German Chancellor Angela Merkel’s Free Democratic allies are threatening to impose more conditions on future euro-area bailouts as they seek to tap voter anger over granting aid to reverse the party’s collapse in support.
Delegates at a party convention beginning today in the Baltic Sea port of Rostock will debate a motion on the euro that says “in no case whatsoever” can Germany assume the debts of other countries and demands investors pay part of the bill for any aid given to indebted states. A separate motion urges debt offenders to be ejected from the euro area.
“We’re at a crossroads,” Otto Fricke, the FDP’s budget spokesman in parliament, said in an interview. “We need to show we’re the other voice in the coalition and that may mean taking a tougher stance on the debt crisis where necessary.”
Merkel’s coalition partner’s threat to disrupt bailouts adds to her dilemma as she confronts a resurgence of the debt crisis where it started, Greece. Just as she did a year ago, Merkel is again holding out against aiding Greece, leaving a policy void that the Free Democrats are looking to exploit.
Greece’s two-year yield notes rose to a record 26.77 percent yesterday, as Merkel and fellow European leaders failed to allay concern that the Greek government will have to restructure its debt. The yield later fell 49 basis points to 24.80 percent.
“A good many Free Democrats share the view in private that something is going badly wrong in solving this crisis, that we are heading full speed toward creating a permanent system of transferring aid to the currency area’s periphery,” said Frank Schaeffler, an FDP lawmaker who last year called for Greece to sell its islands to cut debt. “A year ago I was isolated in the party, but that’s no longer the case.”
Schaeffler heads a group of lawmakers who will ask the party’s 662 delegates in Rostock to support a motion calling for the ejection of states from the euro “at short notice” in cases of rule breaking. While the motion has little chance of being passed, “that doesn’t mean we won’t be heard,” he said.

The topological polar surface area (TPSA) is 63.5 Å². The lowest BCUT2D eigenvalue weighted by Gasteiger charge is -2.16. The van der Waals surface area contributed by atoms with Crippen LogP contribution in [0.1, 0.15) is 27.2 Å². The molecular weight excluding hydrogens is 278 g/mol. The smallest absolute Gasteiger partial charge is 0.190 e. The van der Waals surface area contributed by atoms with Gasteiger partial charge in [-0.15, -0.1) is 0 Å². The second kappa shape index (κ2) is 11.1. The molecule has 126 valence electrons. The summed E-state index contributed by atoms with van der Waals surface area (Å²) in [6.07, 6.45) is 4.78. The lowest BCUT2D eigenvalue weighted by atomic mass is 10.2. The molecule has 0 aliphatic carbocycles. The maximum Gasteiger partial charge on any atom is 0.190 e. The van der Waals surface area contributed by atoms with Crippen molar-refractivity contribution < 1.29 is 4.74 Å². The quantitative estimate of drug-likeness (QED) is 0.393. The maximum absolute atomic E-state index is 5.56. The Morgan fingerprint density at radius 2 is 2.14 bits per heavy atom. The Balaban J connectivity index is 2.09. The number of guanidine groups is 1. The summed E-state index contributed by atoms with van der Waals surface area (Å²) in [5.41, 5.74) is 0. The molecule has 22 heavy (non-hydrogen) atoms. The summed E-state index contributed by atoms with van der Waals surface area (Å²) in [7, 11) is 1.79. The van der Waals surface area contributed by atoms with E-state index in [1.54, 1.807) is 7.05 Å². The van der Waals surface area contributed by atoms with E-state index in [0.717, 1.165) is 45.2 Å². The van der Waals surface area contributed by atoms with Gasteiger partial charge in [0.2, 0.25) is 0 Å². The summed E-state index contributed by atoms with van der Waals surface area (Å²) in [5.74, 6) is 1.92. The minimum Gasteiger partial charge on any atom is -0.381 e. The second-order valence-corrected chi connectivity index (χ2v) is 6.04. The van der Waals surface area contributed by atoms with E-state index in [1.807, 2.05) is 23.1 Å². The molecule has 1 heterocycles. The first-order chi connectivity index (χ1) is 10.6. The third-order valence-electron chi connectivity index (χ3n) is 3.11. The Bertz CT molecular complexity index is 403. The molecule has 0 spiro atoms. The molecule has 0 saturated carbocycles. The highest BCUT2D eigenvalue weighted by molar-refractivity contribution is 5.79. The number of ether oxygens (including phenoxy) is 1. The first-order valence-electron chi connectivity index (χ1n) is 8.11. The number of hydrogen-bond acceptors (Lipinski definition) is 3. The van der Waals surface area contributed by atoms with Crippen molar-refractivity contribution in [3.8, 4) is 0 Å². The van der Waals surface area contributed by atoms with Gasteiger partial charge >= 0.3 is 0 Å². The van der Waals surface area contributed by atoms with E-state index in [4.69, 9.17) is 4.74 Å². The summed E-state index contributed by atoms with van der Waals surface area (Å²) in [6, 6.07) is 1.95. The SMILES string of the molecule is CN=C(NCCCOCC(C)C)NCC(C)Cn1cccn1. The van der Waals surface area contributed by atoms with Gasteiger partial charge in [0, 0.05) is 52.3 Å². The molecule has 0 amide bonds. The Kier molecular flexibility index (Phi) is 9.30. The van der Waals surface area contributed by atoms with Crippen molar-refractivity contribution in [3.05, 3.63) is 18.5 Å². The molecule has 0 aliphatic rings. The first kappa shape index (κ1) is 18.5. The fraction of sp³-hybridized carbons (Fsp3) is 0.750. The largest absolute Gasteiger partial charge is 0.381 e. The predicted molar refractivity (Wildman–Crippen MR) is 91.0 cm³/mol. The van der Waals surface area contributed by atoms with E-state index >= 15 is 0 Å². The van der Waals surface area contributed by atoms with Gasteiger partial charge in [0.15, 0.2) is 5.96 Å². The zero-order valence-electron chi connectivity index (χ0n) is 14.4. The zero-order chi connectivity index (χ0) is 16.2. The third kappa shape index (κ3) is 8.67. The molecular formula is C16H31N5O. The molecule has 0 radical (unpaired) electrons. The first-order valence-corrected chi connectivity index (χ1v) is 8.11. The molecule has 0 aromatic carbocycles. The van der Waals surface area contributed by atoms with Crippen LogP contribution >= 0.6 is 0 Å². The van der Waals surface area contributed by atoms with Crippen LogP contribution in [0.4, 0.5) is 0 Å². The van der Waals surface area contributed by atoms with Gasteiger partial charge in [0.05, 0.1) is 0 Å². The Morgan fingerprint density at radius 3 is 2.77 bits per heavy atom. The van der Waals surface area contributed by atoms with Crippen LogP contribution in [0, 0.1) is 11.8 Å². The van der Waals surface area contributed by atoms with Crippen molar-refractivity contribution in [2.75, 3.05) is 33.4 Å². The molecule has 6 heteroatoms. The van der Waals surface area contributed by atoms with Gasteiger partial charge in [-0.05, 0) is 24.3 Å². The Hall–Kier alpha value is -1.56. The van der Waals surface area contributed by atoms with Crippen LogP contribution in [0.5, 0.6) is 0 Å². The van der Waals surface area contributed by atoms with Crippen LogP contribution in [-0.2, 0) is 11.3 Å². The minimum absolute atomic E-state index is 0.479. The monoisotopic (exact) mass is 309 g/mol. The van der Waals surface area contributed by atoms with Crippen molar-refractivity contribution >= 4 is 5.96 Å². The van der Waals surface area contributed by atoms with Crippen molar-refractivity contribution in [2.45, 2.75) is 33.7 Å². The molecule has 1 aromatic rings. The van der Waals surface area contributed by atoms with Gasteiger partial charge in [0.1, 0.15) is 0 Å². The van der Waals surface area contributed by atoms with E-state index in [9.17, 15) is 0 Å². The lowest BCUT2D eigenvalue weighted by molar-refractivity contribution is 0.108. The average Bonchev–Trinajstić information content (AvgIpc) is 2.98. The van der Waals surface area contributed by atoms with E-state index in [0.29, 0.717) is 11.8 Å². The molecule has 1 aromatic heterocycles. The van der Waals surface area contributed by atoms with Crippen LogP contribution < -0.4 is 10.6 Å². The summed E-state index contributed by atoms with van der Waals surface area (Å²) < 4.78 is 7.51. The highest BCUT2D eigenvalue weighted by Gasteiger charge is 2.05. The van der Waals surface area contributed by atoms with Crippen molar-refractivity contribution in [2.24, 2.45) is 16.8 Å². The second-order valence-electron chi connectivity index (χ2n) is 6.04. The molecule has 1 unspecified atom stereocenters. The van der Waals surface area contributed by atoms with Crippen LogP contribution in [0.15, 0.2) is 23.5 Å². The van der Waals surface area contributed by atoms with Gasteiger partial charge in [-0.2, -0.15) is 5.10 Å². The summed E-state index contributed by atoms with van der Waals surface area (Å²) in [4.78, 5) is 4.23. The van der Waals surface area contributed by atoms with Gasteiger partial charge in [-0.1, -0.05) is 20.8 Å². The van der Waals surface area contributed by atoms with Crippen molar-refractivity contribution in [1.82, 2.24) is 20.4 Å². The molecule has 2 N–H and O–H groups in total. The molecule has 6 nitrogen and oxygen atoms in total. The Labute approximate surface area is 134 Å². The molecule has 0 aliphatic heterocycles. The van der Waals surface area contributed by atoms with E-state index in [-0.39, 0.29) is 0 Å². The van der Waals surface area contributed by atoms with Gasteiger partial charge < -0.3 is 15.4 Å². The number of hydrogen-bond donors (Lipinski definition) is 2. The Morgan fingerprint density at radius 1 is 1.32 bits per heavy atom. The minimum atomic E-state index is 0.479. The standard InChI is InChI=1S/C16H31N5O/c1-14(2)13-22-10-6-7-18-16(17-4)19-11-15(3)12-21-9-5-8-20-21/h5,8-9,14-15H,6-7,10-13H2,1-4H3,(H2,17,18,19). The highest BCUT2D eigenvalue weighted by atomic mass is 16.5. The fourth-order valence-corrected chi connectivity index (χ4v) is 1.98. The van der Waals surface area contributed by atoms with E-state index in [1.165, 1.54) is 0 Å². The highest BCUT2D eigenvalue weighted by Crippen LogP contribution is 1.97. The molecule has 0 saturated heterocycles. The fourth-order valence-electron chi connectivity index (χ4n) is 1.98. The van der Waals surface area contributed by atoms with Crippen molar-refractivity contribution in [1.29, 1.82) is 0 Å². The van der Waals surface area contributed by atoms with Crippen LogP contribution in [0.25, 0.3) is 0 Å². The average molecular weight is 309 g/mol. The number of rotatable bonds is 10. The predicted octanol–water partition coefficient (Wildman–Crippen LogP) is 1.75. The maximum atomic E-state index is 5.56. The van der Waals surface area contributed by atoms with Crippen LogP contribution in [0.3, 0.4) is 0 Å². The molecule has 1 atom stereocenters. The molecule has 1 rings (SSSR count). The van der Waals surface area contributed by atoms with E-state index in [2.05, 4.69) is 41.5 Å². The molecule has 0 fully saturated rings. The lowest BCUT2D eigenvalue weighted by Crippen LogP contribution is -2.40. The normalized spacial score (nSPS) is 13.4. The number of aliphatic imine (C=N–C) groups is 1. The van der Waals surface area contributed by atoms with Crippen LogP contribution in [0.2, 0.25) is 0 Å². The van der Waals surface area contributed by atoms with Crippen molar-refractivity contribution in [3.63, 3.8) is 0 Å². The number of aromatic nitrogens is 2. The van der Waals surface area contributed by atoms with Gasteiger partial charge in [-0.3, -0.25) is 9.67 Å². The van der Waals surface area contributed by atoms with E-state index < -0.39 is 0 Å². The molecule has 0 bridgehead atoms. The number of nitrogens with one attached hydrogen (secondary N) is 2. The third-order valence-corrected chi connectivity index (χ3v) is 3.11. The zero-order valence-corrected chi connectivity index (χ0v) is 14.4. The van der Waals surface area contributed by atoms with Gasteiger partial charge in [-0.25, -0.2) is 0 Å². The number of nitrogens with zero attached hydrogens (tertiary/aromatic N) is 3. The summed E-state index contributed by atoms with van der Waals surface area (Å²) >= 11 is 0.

Schaeffler’s supporters may be tapping a vein of resentment in Germany. Twenty percent of Germans view Merkel’s decision to help Greece in May 2010 as “right,” according to a poll published May 8 by consumer survey company GfK SE. Another 47 percent of respondents said the decision was “wrong,” suggesting that Merkel’s coalition may struggle to justify potential new aid.
The Free Democrats, who won a record 14.6 percent of the vote in the September 2009 federal election, have seen their ratings tumble to historic lows amid bickering over policy, an unpopular leadership and failure to deliver their core policy of tax cuts.
The collapse of the FDP threatens to deprive Merkel of a viable coalition partner, frustrating any desire she may have to run for a third term in 2013. The FDP’s poor showing in March state elections contributed to Merkel’s Christian Democrats losing their 58-year grip on Baden-Wuerttemberg, home to Daimler AG, Porsche SE and SAP AG.
Philipp Roesler, 38, who is standing for election as FDP chairman in Rostock, has been charged with reviving party fortunes after it suffered successive routs in the four state elections so far this year. A fifth, in the city-state of Bremen, is scheduled for May 22.
Roesler, a doctor by training who served as health minister before replacing Rainer Bruederle as economy minister yesterday, has the backing of senior party members to take over the FDP helm from Foreign Minister Guido Westerwelle. Westerwelle said April 3 that he wouldn’t stand for re-election as party leader after 10 years in the post. He intends to stay on as foreign minister.
The change in personnel has so far failed to lift the party’s poll ratings. Support for the FDP was 4 percent, below the 5 percent threshold for seats in parliament for the sixth consecutive week, a Forsa poll showed on May 11. While Merkel’s CDU remained the strongest party with 31 percent backing, the ruling coalition trails the opposition Social Democrats and Greens by 35 percent to 48 percent.
The party of Hans-Dietrich Genscher, the foreign minister who oversaw German reunification in 1990 after the fall of the Berlin Wall, “won’t garner points by fanning anti-euro sentiment,” said Hans-Juergen Hoffmann, head of the Psephos polling company.
“That’s not credible from a party that has so long been an advocate of European unity,” Hoffmann said by phone. “The FDP is in deep trouble.”
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